Peter Flint on how modular buildings have changed out of all recognition 


What has been your biggest career challenge?

The quantity surveying for the Blavatnik extension at the Tate Modern was incredibly complex. It was a unique architectural masterpiece, where everything was bespoke. At times it felt like building a Swiss watch in the dark – it was very challenging!

What have you worked on that you’re most proud of?

Most recently, my part in the action Aecom and the industry is taking to embrace offsite. Our modular solution with Rogers Stirk Harbour + Partners is evidence of the disruptive power of offsite: precision-engineered high-performing buildings, which significantly reduce environmental impact, cut waste and increase productivity without compromising quality.


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One World Trade Center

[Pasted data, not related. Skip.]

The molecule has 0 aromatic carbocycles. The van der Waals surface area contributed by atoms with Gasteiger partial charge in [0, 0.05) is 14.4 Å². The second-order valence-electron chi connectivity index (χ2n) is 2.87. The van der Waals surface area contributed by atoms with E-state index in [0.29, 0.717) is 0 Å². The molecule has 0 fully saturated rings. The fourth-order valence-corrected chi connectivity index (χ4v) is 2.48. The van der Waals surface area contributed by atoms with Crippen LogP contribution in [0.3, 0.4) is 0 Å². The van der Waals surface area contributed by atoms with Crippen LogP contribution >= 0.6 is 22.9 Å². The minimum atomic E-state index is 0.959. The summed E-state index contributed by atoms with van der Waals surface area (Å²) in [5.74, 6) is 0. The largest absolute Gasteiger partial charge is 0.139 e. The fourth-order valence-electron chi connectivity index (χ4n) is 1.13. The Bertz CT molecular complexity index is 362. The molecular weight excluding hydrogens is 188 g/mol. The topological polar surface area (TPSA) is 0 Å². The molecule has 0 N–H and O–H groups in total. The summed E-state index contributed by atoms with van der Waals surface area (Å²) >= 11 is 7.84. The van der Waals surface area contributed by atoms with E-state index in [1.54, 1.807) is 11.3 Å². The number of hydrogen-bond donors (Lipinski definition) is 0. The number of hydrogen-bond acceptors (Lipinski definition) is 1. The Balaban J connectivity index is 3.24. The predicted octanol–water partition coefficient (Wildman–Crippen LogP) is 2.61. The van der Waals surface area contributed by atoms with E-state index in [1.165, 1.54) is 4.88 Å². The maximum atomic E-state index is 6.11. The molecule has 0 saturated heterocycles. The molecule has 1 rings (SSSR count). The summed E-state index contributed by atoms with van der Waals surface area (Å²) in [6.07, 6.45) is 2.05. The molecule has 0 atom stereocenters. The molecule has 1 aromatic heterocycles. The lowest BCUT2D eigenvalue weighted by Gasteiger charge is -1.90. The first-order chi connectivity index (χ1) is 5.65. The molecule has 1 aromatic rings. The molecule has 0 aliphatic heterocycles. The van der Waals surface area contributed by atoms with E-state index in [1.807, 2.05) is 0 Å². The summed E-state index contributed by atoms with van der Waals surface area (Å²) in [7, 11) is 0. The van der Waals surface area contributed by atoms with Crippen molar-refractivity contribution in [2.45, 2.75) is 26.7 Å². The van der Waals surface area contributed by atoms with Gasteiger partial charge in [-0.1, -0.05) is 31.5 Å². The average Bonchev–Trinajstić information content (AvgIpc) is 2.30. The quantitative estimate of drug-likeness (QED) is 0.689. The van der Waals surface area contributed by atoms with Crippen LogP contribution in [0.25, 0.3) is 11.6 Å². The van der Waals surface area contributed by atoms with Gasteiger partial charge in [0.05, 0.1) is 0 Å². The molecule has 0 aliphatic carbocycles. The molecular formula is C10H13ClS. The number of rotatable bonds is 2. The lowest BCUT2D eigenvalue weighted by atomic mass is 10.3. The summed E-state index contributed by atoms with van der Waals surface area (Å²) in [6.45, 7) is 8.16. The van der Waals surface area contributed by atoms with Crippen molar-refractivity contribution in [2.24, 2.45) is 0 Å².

What famous building do you wish you’d worked on?

It would have been incredibly moving to work on One World Trade Center in New York: a beautiful monument and so much more than just a building.

What’s the most helpful advice you’ve been given?

Don’t ask for permission, trust yourself to do the right thing; learn how to apologise humbly; and be careful what you worry about.

What’s your favourite building in the world?

I love the Guggenheim Museum in Bilbao – it’s a work of art. It also transformed the city, putting it on the map for cultural tourism and boosting the local economy.

What single piece of advice would you give to someone just starting out in your profession?

This is a team sport: get stuck in and enjoy it.

Which famous building do you most dislike?

They’re not famous in a conventional sense … but the mouldy old portable cabins that blighted so many school playgrounds are pretty infamous. They gave prefab a bad name and were a world away from today’s modular buildings, which are at the forefront of sustainable, safe and efficient construction.

What do you think your best quality is?


Peter Flint is chief growth officer EMEA at Aecom